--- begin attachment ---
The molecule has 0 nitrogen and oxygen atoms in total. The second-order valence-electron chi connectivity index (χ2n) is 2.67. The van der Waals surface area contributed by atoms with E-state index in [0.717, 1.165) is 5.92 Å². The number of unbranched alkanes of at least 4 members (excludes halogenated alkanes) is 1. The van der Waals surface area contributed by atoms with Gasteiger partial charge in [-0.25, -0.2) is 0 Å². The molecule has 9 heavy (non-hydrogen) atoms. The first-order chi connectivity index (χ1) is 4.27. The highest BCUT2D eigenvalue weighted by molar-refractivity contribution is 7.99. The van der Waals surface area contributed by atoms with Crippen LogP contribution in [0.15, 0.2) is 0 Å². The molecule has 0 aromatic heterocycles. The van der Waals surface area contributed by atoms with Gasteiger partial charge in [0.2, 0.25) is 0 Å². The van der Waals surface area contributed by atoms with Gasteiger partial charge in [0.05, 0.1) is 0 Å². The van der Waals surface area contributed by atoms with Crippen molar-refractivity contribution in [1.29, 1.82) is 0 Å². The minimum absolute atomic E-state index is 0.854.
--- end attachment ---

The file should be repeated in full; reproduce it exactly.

The molecule has 0 nitrogen and oxygen atoms in total. The second-order valence-electron chi connectivity index (χ2n) is 2.67. The van der Waals surface area contributed by atoms with E-state index in [0.717, 1.165) is 5.92 Å². The number of unbranched alkanes of at least 4 members (excludes halogenated alkanes) is 1. The van der Waals surface area contributed by atoms with Gasteiger partial charge in [-0.25, -0.2) is 0 Å². The molecule has 9 heavy (non-hydrogen) atoms. The first-order chi connectivity index (χ1) is 4.27. The highest BCUT2D eigenvalue weighted by molar-refractivity contribution is 7.99. The van der Waals surface area contributed by atoms with Crippen LogP contribution in [0.15, 0.2) is 0 Å². The molecule has 0 aromatic heterocycles. The van der Waals surface area contributed by atoms with Gasteiger partial charge in [0.2, 0.25) is 0 Å². The van der Waals surface area contributed by atoms with Gasteiger partial charge in [0.05, 0.1) is 0 Å². The van der Waals surface area contributed by atoms with Crippen molar-refractivity contribution in [1.29, 1.82) is 0 Å². The minimum absolute atomic E-state index is 0.854.